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The Veil: Women Writers on Its History, Lore, and Politics

10772Jennifer Heath is the author of eight books, an activist, curator and editor of The Veil: Women Writers on Its History, Lore, and Politics (UC Press, May 2008). In her book and the blog below, Jennifer explores the meaning and mystery of veils worn by women and men across the globe. You can also check out the book’s website here.

Please Note: Embedded at the end of the blog is a silent, loop video called AmbiVEILant by Tania Kamal-Eldin

By Jennifer Heath

In Turkey and France, it is outlawed. In Iran and Saudi Arabia, it is mandated.

The veil is deeply polarizing, a locus for the struggle between Islam and the West and between contemporary and traditional interpretations of Islam.

Yet veiling – of women, of men, and of sacred places and objects – has existed in countless cultures and religions for centuries. Perhaps it began when humans watched eclipses and observed the periodic shedding of animals’ outer bodily layer (feathers, skin, fur or horn, even pupas). Veils and veiling are found in the oldest myths, in folklore and fairytale and in the arts. The veil itself is mystery, even as it is the shroud that guards the mystery. As much as the veil is fabric or a garment, it is also a concept. Veils are the ethers beyond consciousness, the hidden hundredth name of god, the final passage into death, even the biblical apocalypse – the lifting of god’s veil to signal the “end times.”

I grew up in heavily Roman Catholic and later in Muslim countries, where veiling was common. In those days – as Egyptian feminist Huda Shaarawi observed in an earlier decade – a rural Italian or Greek woman looked not much different from, say, a rural Egyptian woman. How and why have we politicized customs so ancient their origins and meanings cannot necessarily be traced and certainly can’t be “blamed” on any group or event? When I say “we,” I do indeed mean all of us, East and West. We all collude in turning women’s bodies into battlegrounds – nowadays signified by the veil.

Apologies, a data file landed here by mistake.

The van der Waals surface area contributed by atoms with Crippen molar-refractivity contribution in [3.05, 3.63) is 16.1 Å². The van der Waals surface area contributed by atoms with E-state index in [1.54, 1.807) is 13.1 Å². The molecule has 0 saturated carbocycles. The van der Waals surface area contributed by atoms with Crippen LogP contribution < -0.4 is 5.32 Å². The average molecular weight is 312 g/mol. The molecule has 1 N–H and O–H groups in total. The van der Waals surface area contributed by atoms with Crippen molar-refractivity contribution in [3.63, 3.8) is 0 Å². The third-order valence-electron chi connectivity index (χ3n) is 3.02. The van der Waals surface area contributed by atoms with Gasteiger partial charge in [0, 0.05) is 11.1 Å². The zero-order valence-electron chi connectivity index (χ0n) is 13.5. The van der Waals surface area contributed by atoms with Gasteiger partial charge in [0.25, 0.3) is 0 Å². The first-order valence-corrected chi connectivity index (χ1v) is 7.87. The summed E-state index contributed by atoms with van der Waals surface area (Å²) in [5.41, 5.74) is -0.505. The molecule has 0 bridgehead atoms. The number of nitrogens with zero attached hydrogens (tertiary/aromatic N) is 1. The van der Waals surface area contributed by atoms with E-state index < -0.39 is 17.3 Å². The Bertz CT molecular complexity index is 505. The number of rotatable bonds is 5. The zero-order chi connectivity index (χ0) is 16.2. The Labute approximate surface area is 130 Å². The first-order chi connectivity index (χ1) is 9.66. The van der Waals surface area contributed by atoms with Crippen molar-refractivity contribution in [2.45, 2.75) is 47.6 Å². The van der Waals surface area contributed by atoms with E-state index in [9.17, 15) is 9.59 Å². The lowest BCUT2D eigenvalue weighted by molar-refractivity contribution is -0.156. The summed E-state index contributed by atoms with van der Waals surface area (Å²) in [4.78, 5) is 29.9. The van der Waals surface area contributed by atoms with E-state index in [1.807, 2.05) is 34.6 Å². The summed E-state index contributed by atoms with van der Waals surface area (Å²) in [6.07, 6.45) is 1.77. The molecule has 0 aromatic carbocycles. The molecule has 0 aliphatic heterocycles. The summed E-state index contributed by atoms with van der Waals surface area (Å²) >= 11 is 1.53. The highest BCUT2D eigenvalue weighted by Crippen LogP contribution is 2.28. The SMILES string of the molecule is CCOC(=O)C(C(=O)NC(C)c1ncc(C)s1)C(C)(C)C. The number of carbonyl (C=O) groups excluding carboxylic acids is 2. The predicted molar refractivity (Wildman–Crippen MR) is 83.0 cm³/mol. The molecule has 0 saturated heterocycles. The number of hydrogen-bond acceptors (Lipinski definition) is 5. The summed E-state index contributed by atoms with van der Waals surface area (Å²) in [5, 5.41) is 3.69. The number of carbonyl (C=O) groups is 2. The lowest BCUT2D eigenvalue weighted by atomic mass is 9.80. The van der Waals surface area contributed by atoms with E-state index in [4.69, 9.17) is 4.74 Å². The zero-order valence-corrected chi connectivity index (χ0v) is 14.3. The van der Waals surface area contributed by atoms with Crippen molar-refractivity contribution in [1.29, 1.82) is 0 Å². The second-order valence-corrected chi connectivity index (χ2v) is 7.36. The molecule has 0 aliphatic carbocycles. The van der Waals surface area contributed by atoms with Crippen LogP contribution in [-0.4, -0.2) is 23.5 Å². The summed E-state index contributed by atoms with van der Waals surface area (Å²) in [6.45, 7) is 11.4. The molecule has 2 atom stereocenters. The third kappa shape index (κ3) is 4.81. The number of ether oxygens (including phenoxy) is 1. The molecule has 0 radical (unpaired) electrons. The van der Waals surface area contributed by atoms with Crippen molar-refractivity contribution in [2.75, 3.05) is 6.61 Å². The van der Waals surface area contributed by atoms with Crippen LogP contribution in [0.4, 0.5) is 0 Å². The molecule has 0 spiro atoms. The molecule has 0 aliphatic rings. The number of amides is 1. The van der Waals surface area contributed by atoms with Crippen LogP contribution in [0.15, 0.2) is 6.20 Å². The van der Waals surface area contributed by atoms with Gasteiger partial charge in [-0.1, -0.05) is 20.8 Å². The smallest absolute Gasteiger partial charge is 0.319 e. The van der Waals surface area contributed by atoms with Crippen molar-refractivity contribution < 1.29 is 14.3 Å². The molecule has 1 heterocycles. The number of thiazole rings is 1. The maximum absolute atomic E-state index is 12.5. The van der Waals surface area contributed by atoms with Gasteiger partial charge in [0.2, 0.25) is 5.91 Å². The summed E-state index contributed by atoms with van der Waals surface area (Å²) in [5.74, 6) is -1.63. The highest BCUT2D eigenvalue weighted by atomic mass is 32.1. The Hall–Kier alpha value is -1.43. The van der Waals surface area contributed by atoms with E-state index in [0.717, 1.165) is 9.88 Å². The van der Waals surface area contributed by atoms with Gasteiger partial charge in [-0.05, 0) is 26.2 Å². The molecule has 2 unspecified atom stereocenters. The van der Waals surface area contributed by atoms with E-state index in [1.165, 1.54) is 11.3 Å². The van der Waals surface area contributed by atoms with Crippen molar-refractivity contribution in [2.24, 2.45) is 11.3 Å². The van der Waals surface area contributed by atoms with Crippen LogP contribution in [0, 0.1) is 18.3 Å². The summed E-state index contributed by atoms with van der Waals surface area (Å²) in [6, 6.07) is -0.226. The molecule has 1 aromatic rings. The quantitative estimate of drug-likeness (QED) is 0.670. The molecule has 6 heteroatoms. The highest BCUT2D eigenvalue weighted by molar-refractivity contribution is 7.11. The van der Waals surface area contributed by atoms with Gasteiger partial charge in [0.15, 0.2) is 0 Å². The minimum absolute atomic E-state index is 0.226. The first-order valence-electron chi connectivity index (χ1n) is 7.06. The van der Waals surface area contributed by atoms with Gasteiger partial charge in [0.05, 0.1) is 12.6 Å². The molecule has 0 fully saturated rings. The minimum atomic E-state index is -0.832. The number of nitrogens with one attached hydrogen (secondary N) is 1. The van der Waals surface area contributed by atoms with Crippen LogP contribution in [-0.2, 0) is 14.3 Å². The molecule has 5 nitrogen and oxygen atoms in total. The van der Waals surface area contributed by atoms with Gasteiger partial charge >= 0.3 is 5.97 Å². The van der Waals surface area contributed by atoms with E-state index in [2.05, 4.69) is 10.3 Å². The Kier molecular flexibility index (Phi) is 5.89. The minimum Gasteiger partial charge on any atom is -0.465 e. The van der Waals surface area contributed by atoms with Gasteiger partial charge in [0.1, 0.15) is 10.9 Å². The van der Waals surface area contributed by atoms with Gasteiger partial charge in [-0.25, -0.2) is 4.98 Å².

For The Veil: Women Writers on Its History, Lore, and Politics, I assembled twenty writers and scholars – Kecia Ali, Michelle Auerbach, Sarah C. Bell, Barbara Goldman Carrel, Eve Grubin, Roxanne Kamayani Gupta, Jana M. Hawley, Jasbir Jain, Mohja Kahf, Desiree Koslin, Laurene Lafontain, Shireen Malik, Maliha Masood, Marjane Satrapi, Aisha Shaheed, Rita Stephan, Pamela K. Taylor, Ashraf Zahedi, Dinah Zeiger and Sherifa Zuhur – to engage received wisdom about the veil, to explore its multiple histories and layered sacred, sensual, and socio-political truths in memory- and research-based chapters that speak to the veil throughout human imagination. These marvelous contributors, who represent a wide range of societies, religions, ages, location, races, and accomplishments, examine the veil in its myriad guises; they elucidate, criticize, and/or praise the practice.

The overriding concern expressed in these chapters is the exploitation of the veil for political agendas. Across time, veiling and unveiling have been forced upon women. Demonization seems especially virulent today with respect to the Muslim veil, perceived by the West as a challenge to modernity and secular enlightenment and even as a terrorist threat, while among some Muslims, it has become a symbol of solidarity and resistance.

But today’s ideological battles are merely subterfuge, distraction hindering feminist progress and blinding us to the increasing feminization of poverty. Conflicts over covering actually veil the realities we must face — and fix — of women’s disadvantages, which feed a destructive spiral of impoverishment, population growth, and environmental degradation worldwide.

Meanwhile, veiling is a woman’s – or a man’s – right to choose.

AmbiVEILant by Tania Kamal-Eldin

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